A significant imbalance is constituted by the provision in the GTC of the possibility of modifying, at the buyer’s discretion, the requirements in terms of frequency and quantity of deliveries, methods of transport, shipping and packaging, drawings and specifications of the goods supplied, without any deadline for the entry into force of these modifications, in order to allow the supplier to adapt, while at the same time leaving him to bear the expenses and costs associated with these new requirements, without any possible renegotiation, particularly in terms of pricing, while moreover the allocation of these costs is carried out unilaterally by the customer.

The same applies to clauses relating to quality (including the need for the seller to strive for continuous improvement in the quality of goods, manufacturing processes and logistics) and to the buyer’s requirements and procedures in this area, as regularly modified or updated by him.

The unbalanced nature of these obligations is amplified by the inclusion of a stipulation relating to recourse and indemnification.

This stipulation specifies that if the seller fails to perform any of its obligations in full and on time, the buyer will be entitled to claim from the seller all direct, indirect, incidental, special and consequential damages, lost profits and revenues, as well as all legal fees and costs incurred by the buyer.

Drafters of logistics specifications and other supply conditions, including in the food or non-food supply chain, may wish to draw on this analytical grid when assessing the lawfulness or otherwise of the content of their documents.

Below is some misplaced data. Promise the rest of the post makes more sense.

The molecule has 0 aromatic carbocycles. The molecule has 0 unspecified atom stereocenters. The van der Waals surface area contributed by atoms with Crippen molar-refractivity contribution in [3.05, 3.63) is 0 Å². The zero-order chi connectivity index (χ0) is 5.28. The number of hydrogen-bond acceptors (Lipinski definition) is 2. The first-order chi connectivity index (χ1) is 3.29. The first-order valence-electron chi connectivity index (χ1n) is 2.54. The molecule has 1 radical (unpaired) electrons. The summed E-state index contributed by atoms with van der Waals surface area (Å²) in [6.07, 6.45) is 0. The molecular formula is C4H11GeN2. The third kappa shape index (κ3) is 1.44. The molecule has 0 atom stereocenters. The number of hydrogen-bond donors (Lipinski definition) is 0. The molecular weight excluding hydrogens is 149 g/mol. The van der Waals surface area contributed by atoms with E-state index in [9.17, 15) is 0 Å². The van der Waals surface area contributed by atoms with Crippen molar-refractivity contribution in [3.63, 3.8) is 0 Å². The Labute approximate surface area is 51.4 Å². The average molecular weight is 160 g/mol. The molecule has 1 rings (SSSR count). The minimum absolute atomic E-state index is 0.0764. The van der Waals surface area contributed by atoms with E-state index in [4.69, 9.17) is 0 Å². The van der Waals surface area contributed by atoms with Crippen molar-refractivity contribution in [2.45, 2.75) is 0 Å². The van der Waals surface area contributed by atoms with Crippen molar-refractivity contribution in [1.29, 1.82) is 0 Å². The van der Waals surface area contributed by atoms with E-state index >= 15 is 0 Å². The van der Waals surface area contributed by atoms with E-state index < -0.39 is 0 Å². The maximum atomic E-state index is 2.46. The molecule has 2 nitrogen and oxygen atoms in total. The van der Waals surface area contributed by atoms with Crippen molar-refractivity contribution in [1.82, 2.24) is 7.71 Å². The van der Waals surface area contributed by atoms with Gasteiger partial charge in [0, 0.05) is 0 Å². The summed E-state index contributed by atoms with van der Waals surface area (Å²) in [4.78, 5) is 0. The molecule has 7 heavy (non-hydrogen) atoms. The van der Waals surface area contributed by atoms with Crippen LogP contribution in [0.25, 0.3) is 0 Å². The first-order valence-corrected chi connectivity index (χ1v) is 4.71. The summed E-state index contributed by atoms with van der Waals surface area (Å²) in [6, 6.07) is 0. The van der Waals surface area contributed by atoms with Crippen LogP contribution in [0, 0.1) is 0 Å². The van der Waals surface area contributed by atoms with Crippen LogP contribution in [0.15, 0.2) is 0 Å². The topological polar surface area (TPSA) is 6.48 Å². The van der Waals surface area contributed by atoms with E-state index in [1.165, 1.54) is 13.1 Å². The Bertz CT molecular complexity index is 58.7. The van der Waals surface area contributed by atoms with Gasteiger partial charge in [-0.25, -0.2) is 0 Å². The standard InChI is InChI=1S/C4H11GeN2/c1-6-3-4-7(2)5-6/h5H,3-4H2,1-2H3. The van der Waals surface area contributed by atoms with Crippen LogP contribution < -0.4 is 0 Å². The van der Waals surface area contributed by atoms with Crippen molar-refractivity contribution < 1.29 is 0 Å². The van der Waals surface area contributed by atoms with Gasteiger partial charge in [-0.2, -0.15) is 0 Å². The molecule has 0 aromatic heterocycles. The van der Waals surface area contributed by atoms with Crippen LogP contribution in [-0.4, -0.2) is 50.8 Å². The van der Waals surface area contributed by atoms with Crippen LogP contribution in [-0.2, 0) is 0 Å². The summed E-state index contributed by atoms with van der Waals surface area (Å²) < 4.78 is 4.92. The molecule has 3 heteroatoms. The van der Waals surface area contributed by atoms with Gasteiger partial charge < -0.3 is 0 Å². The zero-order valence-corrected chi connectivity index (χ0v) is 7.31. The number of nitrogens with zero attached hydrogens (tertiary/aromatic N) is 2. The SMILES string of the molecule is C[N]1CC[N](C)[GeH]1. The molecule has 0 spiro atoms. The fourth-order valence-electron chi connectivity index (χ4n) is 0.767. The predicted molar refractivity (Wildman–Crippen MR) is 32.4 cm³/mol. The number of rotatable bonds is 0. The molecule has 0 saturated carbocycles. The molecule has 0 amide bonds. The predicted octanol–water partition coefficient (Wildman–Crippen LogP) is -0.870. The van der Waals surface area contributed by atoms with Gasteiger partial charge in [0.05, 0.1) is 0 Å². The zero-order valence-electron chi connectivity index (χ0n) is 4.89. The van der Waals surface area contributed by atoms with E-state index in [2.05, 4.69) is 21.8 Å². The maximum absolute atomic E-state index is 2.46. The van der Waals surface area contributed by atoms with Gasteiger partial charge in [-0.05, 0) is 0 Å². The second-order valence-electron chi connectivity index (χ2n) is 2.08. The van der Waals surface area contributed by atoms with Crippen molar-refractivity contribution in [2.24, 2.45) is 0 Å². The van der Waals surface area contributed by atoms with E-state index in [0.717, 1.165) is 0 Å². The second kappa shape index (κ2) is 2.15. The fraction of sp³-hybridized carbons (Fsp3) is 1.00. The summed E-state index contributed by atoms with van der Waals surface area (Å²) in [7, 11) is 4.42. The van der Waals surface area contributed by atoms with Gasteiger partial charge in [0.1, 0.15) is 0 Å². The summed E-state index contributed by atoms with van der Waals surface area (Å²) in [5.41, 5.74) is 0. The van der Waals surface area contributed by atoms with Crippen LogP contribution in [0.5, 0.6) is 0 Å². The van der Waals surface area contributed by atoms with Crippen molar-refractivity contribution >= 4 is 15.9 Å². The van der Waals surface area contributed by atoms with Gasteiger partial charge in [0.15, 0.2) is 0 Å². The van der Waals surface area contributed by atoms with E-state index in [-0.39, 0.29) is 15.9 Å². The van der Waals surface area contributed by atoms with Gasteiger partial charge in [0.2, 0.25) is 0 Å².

– Clauses concerning applicable pricing conditions.

For example, the obligation to maintain for a long period of time a price agreed in the context of “first-time assembly”, i.e. in consideration of quantities greater than those likely to be ordered for after-sales, may give rise to a significant imbalance in economic terms, as well as to an advantage manifestly disproportionate to the consideration.

– Clauses concerning warranties owed by the supplier.

The warranty conditions refer to an article of the General Terms and Conditions, which makes the supplier solely responsible for the conformity and quality of the products manufactured for the buyer.

Following a reminder of the manufacturer’s obligations under the various warranty regimes, and the cases in which its obligations in this respect may be excluded or limited (e.g. fault of the victim), the CEPC observes that neither the article of the CGA nor the warranty conditions provide for the possibility of exonerating the supplier from liability, even in the event of fault on the part of the purchaser (for example, in the case where the non-conformity results from errors in the “specifications, drawings, samples, description and quality standards supplied or otherwise specified by the Purchaser”).

In so doing, insofar as it places full responsibility for product quality on the supplier, without reserving the case where the manufacturing defect is attributable to the purchaser, this article of the GTC creates an imbalance in the rights and obligations of the parties which does not appear to be offset by any other clause in the GTC or the general warranty conditions.